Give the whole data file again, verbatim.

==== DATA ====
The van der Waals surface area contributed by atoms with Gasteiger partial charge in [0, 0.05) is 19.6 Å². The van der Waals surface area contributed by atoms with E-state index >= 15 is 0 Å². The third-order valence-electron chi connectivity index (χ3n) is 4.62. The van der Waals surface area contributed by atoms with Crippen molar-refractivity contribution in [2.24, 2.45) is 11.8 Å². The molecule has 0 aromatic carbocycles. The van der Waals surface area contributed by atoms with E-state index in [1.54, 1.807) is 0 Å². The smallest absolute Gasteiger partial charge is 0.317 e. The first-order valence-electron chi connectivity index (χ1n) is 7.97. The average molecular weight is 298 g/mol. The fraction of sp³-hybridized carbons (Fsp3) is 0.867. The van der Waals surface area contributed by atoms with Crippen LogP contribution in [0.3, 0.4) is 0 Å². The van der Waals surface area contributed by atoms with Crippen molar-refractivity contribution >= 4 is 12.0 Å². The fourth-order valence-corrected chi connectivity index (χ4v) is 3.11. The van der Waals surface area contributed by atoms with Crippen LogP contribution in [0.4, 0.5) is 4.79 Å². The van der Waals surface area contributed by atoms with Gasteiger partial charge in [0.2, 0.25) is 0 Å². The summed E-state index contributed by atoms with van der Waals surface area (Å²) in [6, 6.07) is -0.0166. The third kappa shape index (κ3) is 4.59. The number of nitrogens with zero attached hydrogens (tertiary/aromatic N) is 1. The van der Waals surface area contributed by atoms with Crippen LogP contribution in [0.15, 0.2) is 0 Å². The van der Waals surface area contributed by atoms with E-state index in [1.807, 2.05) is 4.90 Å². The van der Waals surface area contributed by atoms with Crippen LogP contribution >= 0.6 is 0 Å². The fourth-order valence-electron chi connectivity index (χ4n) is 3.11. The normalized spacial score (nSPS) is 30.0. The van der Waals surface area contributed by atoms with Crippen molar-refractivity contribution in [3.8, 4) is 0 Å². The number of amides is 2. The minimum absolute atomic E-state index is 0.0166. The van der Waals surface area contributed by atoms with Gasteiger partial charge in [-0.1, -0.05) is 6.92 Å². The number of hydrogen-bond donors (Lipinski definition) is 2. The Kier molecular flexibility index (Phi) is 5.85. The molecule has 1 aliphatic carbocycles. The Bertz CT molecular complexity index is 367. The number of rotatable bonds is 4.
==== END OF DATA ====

The van der Waals surface area contributed by atoms with Gasteiger partial charge in [0, 0.05) is 19.6 Å². The van der Waals surface area contributed by atoms with E-state index >= 15 is 0 Å². The third-order valence-electron chi connectivity index (χ3n) is 4.62. The van der Waals surface area contributed by atoms with Crippen molar-refractivity contribution in [2.24, 2.45) is 11.8 Å². The molecule has 0 aromatic carbocycles. The van der Waals surface area contributed by atoms with E-state index in [1.54, 1.807) is 0 Å². The smallest absolute Gasteiger partial charge is 0.317 e. The first-order valence-electron chi connectivity index (χ1n) is 7.97. The average molecular weight is 298 g/mol. The fraction of sp³-hybridized carbons (Fsp3) is 0.867. The van der Waals surface area contributed by atoms with Crippen LogP contribution in [0.3, 0.4) is 0 Å². The van der Waals surface area contributed by atoms with Crippen molar-refractivity contribution >= 4 is 12.0 Å². The fourth-order valence-corrected chi connectivity index (χ4v) is 3.11. The van der Waals surface area contributed by atoms with Crippen LogP contribution in [0.4, 0.5) is 4.79 Å². The van der Waals surface area contributed by atoms with Gasteiger partial charge in [0.2, 0.25) is 0 Å². The summed E-state index contributed by atoms with van der Waals surface area (Å²) in [6, 6.07) is -0.0166. The third kappa shape index (κ3) is 4.59. The number of nitrogens with zero attached hydrogens (tertiary/aromatic N) is 1. The van der Waals surface area contributed by atoms with Crippen LogP contribution in [0.15, 0.2) is 0 Å². The van der Waals surface area contributed by atoms with E-state index in [1.807, 2.05) is 4.90 Å². The van der Waals surface area contributed by atoms with Crippen LogP contribution >= 0.6 is 0 Å². The fourth-order valence-electron chi connectivity index (χ4n) is 3.11. The normalized spacial score (nSPS) is 30.0. The van der Waals surface area contributed by atoms with Crippen molar-refractivity contribution in [3.8, 4) is 0 Å². The number of amides is 2. The minimum absolute atomic E-state index is 0.0166. The van der Waals surface area contributed by atoms with Gasteiger partial charge in [-0.1, -0.05) is 6.92 Å². The number of hydrogen-bond donors (Lipinski definition) is 2. The Kier molecular flexibility index (Phi) is 5.85. The molecule has 1 aliphatic carbocycles. The Bertz CT molecular complexity index is 367. The number of rotatable bonds is 4.